We follow Gamache and the town residents on the investigational journey which leads to many possible suspects and theories. Just when you think you have it figured out, the plot twists and you’re left going in another direction. I loved the fact that I couldn’t figure it out right away and a couple theories I had didn’t pan out. Very entertaining. I know this is the first in a series and I will be looking for the next volume very soon. Highly recommended.
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LibraryThing member kmaziarz
Elderly retired schoolteacher and amateur artist Jane Neal was well-liked by everyone in her small Quebecois village of Three Pines. Well, almost everyone. Early one fall morning, Jane Neal’s body was discovered in the woods, shot through the heart by an arrow. Most people assumed it was a
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horrible hunting accident, but Chief Inspector Armand Gamache of the Sûreté du Québec suspects murder. He, and his loyal team, move their base of operations to the small village to investigate, eventually uncovering many dark secrets under the seemingly idyllic façade of Three Pines…including the shocking truth about Jane Neal’s murder.

A wonderfully rich small-town setting and deftly painted characterizations enliven this mystery, giving it appeal beyond the whodunnit aspect. Cerebral and insightful, Chief Inspector Gamache is an engaging and winning character whom readers will be pleased to be reacquainted in later volumes of Penny’s well-written mystery series. Recommended for fans of both literary fiction and mysteries.
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LibraryThing member cyderry
This murder mystery was beautifully crafted leaving the reader completely baffle until the end. The descriptions of the area were so realistic that you wonder if there really is a village like Three Pines. The characters are well fleshed out and contribute tremendously to the storytelling. I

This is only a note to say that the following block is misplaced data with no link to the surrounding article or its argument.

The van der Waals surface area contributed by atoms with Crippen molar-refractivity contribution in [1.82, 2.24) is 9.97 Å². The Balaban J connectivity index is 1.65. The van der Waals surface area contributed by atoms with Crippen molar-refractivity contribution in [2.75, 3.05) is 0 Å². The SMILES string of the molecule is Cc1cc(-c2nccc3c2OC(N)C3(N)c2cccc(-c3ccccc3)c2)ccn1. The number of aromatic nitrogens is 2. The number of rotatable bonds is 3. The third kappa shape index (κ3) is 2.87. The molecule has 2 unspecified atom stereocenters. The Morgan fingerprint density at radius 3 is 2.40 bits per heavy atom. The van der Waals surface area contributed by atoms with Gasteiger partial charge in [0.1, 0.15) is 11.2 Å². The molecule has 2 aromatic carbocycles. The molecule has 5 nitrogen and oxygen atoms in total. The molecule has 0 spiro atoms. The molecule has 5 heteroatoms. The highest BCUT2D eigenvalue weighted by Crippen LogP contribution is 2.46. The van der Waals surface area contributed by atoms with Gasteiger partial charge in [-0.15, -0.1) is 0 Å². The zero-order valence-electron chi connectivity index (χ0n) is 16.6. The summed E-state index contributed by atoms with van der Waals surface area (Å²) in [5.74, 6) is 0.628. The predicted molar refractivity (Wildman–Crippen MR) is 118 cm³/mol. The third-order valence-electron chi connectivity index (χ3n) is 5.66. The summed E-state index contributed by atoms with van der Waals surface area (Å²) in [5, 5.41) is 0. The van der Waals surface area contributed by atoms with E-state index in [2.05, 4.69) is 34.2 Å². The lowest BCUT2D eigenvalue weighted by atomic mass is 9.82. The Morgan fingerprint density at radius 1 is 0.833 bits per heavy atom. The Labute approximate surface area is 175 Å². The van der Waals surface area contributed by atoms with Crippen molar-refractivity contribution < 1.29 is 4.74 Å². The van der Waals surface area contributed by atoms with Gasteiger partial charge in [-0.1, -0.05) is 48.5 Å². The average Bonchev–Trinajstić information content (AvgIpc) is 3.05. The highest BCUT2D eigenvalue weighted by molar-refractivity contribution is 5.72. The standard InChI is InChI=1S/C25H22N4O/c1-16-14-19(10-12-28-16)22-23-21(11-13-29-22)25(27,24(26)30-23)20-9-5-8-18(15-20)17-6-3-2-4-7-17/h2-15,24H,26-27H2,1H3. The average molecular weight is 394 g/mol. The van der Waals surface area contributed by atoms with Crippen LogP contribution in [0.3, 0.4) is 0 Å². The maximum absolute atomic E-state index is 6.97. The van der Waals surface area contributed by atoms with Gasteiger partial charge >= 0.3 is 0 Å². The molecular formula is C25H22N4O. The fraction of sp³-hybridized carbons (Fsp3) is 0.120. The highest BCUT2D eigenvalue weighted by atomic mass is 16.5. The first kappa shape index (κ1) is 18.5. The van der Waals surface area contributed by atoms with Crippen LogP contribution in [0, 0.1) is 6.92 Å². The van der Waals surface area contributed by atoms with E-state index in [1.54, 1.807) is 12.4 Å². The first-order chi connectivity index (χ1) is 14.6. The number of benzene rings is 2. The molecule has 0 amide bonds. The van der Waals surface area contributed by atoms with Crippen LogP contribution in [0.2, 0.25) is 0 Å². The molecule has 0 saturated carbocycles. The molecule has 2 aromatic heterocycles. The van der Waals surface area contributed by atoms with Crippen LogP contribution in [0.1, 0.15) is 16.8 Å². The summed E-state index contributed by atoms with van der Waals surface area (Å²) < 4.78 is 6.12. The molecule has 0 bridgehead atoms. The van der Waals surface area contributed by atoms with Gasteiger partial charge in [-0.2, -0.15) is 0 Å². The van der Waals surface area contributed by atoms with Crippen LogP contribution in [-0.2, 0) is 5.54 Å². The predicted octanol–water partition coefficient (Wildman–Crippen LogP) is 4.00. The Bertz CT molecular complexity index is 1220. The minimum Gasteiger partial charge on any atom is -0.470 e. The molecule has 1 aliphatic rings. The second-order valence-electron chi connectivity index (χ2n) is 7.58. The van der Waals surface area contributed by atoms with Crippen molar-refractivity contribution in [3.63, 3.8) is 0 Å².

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listened to the audio version of this book and it was excellent. The narrator had a voice that resonated mystery while carrying off the accents with real panache. I definitely am gong to be looking for another in this series.
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LibraryThing member nocto
One of those books that I don't know quite what to make of. It's a fairly old fashioned mystery that's been moved to a Quebec village, it moves at a fairly pedestrian pace and, I think, it consciously overdoes the cliche. None of which is bad, but it didn't quite add up to good for me. Halfway
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through I'd have given it an "I'll finish it but I won't read another"; having finished it I'll give it an "It's okay and I might read another, maybe".
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LibraryThing member slkullberg
couldn't get into it, only read 10 pages
LibraryThing member laytonwoman3rd